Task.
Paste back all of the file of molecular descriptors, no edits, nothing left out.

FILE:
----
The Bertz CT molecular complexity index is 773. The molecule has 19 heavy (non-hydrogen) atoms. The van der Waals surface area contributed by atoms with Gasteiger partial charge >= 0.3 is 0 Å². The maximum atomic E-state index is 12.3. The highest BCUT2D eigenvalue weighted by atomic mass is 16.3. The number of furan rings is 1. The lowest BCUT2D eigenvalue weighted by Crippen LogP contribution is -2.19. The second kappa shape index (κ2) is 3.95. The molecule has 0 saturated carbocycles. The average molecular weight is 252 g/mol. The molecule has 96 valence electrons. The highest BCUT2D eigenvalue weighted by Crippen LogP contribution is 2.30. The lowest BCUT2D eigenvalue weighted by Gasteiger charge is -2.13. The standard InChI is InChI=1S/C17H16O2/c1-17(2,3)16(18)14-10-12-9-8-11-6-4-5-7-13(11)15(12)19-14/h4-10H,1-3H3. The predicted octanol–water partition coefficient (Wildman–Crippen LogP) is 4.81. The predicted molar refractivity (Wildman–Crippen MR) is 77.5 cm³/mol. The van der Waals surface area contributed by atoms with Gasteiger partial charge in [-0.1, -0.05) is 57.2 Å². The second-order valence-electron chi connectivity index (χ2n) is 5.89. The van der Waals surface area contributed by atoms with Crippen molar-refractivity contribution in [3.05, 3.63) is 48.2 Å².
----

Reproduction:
The Bertz CT molecular complexity index is 773. The molecule has 19 heavy (non-hydrogen) atoms. The van der Waals surface area contributed by atoms with Gasteiger partial charge >= 0.3 is 0 Å². The maximum atomic E-state index is 12.3. The highest BCUT2D eigenvalue weighted by atomic mass is 16.3. The number of furan rings is 1. The lowest BCUT2D eigenvalue weighted by Crippen LogP contribution is -2.19. The second kappa shape index (κ2) is 3.95. The molecule has 0 saturated carbocycles. The average molecular weight is 252 g/mol. The molecule has 96 valence electrons. The highest BCUT2D eigenvalue weighted by Crippen LogP contribution is 2.30. The lowest BCUT2D eigenvalue weighted by Gasteiger charge is -2.13. The standard InChI is InChI=1S/C17H16O2/c1-17(2,3)16(18)14-10-12-9-8-11-6-4-5-7-13(11)15(12)19-14/h4-10H,1-3H3. The predicted octanol–water partition coefficient (Wildman–Crippen LogP) is 4.81. The predicted molar refractivity (Wildman–Crippen MR) is 77.5 cm³/mol. The van der Waals surface area contributed by atoms with Gasteiger partial charge in [-0.1, -0.05) is 57.2 Å². The second-order valence-electron chi connectivity index (χ2n) is 5.89. The van der Waals surface area contributed by atoms with Crippen molar-refractivity contribution in [3.05, 3.63) is 48.2 Å².